Syariah Lawyer In Singapore

Divorce is rarely decided on a whim. It can typically take months of careful consideration or serious breakdowns in a relationship to reach a point where both parties feel that ending their marriage is necessary.

Despite the fact that the union is deemed to be sacred in Muslim culture, the Syariah Court (also known as the Shariah Court) has created a simple and straight-forward process that promotes fairness, efficiency and a positive attitude towards helping individuals to get the support they need.

What’s the general process of syariah divorce in Singapore?

Here’s a quick breakdown of this legal procedure:

Frequently Asked Questions

What documents will the lawyer need to apply for a Muslim divorce?

Here are a few examples of the main documents that you’ll need when you apply for a divorce in Syariah:

  • Affidavit of Evidence in Chief
  • Originating Summons
  • Case statement (if you’re applying for a divorce) or Memorandum of Defence (if you’re responding to your partner’s divorce application)

What type of evidence is allowed in the Syariah court in Singapore?

There are a number of things that can be used as evidence to prove your case – although it’s worth remembering that anything outside of your own written statements, such as messages, need to be deemed as unbiased.

Evidence, presented to the syariah court is a broad term and can include public documents, pictures, medical reports and school records, as well any written agreements between the two parties.

Can a father get custody over a child born out of wedlock?

Despite the fact that many people believe that care and control will automatically go to the mother if the child is born out of wedlock, this isn’t always the case. The main priority is the welfare of the child, and if a father can show that he is a better caregiver than the mother, he may get custody.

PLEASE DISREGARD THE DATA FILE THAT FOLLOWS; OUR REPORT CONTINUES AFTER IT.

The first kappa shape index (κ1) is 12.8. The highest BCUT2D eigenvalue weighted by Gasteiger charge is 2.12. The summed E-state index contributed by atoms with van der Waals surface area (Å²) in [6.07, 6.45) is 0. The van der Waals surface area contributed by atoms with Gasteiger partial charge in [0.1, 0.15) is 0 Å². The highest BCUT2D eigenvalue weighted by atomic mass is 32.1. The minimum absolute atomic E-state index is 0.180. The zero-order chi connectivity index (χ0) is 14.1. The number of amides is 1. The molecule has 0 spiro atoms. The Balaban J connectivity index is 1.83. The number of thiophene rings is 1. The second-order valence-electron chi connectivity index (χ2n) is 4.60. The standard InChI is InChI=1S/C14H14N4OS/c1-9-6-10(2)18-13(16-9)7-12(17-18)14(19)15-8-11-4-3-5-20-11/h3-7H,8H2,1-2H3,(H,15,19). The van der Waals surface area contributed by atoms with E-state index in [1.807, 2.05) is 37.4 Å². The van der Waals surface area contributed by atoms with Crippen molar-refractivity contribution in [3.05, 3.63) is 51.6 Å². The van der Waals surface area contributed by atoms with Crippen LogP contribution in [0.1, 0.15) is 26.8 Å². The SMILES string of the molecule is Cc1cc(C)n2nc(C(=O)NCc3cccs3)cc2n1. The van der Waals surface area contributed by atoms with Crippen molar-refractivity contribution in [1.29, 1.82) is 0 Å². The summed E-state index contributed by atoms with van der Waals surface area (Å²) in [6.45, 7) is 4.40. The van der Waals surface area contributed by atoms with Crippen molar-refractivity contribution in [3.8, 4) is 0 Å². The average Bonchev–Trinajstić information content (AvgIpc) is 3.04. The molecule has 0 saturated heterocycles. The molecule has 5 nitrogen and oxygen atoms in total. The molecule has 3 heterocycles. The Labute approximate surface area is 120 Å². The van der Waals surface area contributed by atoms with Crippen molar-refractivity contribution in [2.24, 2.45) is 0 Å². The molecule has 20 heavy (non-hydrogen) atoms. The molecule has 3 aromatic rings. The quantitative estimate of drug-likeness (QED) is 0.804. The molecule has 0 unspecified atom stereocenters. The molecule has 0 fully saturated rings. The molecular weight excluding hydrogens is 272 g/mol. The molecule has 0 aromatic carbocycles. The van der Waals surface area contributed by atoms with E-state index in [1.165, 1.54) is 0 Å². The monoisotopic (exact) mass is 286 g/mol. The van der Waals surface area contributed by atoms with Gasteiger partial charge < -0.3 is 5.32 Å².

How can a Muslim couple be divorced?

There are 4 methods in which a Muslim couple can end their marriage. In the first, Muslim men hold the power of talak, meaning that the husband doesn’t need to declare a reason to file for and proceed with a divorce. Women on the other hand can only initiate via:

  • Taklik – A breach of a condition that’s agreed upon during the nikah
  • Khuluk – A wife’s formal request to be separated from the husband
  • Fasakh – Certain conditions that can negate the marriage, from impotency to abuse

What is it like for the wife?

While a divorce can be a complex and daunting process for all involved, there are often greater concerns for a woman if she wants to end her marriage. From being scared of losing her home and children, to not being able to declare a talak to start divorce proceedings; it can certainly be more difficult for wives than husbands.

How necessary is counselling?

As mentioned earlier, counselling is a mandatory part of the divorce process, although parties will need to arrange appointments on their own. In some instances, you may even need to attend multiple counselling sessions if relations are significantly damaged.

How would a lawyer help in dealing with ancillary matters in Syariah divorce?

There are several ancillary matters which will need to be addressed during the process, including but not limited to; the division of matrimonial assets, outstanding mas kahwin (where the husband owes the wife money or assets), and child custody.

What you do if the syariah lawyer didn't produce the desired outcome?

Sometimes, things just don’t go as anticipated. If this happens, either party can appeal the decision to the MUIS Appeal Board. Additionally, items can be changed on the existing Court Order, often due to new circumstances, via a Variation of the Court Order.

What’s the general process that a syariah lawyer will take me through in Singapore?

If you’re unfamiliar with the process, or simply want some expertise on your side, it can be well worth hiring a professional lawyer to assist you. Remember that reliability and familiarity with Syariah law will be essential in these cases.